Screening of lactic acid bacteria for their potential as microbial cell factories for bioconversion of lignocellulosic feedstocks

Anna Monika Boguta, Francoise Bringel, Jan Martinussen, Peter Ruhdal Jensen

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Background: The use of fossil carbon sources for fuels and petrochemicals has serious impacts on our environment and is unable to meet the demand in the future. A promising and sustainable alternative is to substitute fossil carbon sources with microbial cell factories converting lignocellulosic biomass into desirable value added products. However, such bioprocesses require availability of suitable and efficient microbial biocatalysts, capable of utilizing C5 sugars and tolerant to inhibitory compounds generated during pretreatment of biomass. In this study, the performance of a collection of lactic acid bacteria was evaluated regarding their properties with respect to the conversion of lignocellulosic feedstocks. The strains were examined for their ability to utilize xylose and arabinose as well as their resistance towards common inhibitors from pretreated lignocellulosic biomass (furan derivatives, phenolic compounds, weak acids). Results: Among 296 tested Lactobacillus and Pediococcus strains, 3 L. pentosus, 1 P. acidilactici and 1 P. pentosaceus isolates were found to be both capable of utilizing xylose and arabinose and highly resistant to the key inhibitors from chemically pretreated lignocellulosic biomass. When tested in broth with commonly found combinations of inhibitors, the selected strains showed merely 4%, 1% and 37% drop in growth rates for sugarcane bagasse, wheat straw and soft wood representatives, respectively, as compared to Escherichia coli MG1655 showing decreased growth rates by 36%, 21% and 90%, respectively, under the same conditions. Conclusion: The study showed that some strains of Lactobacilli and Pediococci have the potential to be used as production platforms for value-added products from pretreated lignocellulosic biomass. Selected Lactobacilli and Pediococci strains were able to tolerate the key inhibitors in higher concentrations compared to E. coli; in addition, as these isolates were also capable of fermenting xylose and arabinose, they constitute good candidates for efficient lignocellulosic feedstock bioconversions.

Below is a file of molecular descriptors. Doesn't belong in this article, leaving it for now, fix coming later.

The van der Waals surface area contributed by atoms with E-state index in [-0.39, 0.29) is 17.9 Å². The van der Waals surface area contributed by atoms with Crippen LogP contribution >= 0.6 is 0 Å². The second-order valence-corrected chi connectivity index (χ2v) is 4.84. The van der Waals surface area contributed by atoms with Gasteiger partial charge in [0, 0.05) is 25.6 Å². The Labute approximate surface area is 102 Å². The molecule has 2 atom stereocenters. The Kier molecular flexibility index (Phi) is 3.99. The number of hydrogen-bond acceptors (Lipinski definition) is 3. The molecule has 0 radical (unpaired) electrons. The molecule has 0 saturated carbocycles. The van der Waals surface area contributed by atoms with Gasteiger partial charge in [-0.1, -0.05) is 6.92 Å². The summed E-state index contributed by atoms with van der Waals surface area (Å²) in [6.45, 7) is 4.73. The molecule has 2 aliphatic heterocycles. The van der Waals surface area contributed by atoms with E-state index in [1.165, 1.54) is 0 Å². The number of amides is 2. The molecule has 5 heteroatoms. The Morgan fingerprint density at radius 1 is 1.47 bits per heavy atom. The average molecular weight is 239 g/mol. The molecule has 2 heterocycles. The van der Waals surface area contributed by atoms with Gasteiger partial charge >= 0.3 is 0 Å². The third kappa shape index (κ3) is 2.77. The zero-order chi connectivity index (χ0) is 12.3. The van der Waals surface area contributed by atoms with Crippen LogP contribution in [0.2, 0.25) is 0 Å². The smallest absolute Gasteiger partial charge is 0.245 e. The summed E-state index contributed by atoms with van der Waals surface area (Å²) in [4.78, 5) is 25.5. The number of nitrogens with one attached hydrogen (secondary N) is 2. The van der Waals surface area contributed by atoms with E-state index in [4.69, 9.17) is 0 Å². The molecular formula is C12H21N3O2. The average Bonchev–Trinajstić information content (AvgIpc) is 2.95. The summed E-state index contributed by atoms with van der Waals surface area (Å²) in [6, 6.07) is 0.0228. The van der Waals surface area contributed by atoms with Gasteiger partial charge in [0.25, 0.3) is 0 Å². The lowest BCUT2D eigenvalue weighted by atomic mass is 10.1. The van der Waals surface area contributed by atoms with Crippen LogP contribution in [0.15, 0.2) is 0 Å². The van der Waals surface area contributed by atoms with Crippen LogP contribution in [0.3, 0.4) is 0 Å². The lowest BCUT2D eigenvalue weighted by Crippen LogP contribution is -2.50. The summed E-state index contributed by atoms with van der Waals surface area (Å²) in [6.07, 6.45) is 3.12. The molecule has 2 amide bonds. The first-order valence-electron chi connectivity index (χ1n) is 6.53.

Original languageEnglish
Article number97
JournalMicrobial Cell Factories
Issue number1
Number of pages16
Publication statusPublished - 2014

Bibliographical note

© 2014 Boguta et al.; licensee BioMed Central Ltd. This is an Open Access article distributed under the terms of the Creative
Commons Attribution License (, which permits unrestricted use, distribution, and
reproduction in any medium, provided the original work is properly credited. The Creative Commons Public Domain
Dedication waiver ( applies to the data made available in this article,
unless otherwise stated.


  • sugarcane bagasse
  • wheat straw
  • Eubacteria Bacteria Microorganisms (Bacteria, Eubacteria, Microorganisms) - Gram-Positive Cocci [07700] Pediococcus pentosaceus species Pediococcus acidilactici species
  • Eubacteria Bacteria Microorganisms (Bacteria, Eubacteria, Microorganisms) - Regular Nonsporing Gram-Positive Rods [07830] Lactobacillus pentosus species fermentation agent
  • Facultatively Anaerobic Gram-Negative Rods Eubacteria Bacteria Microorganisms (Bacteria, Eubacteria, Microorganisms) - Enterobacteriaceae [06702] Escherichia coli species strain-MG1655
  • arabinose 147-81-9
  • C5 sugar
  • carbon 7440-44-0
  • furan 110-00-9
  • lignocellulosic
  • xylose 25990-60-7
  • 10060, Biochemistry studies - General
  • 10068, Biochemistry studies - Carbohydrates
  • 31000, Physiology and biochemistry of bacteria
  • 39008, Food microbiology - General and miscellaneous
  • fermentation method applied and field techniques
  • Biochemistry and Molecular Biophysics
  • Bioprocess Engineering
  • Lactic acid bacteria
  • Fermentation inhibitors
  • Furfural
  • HMF
  • Lignocellulosic biomass
  • C5 sugars


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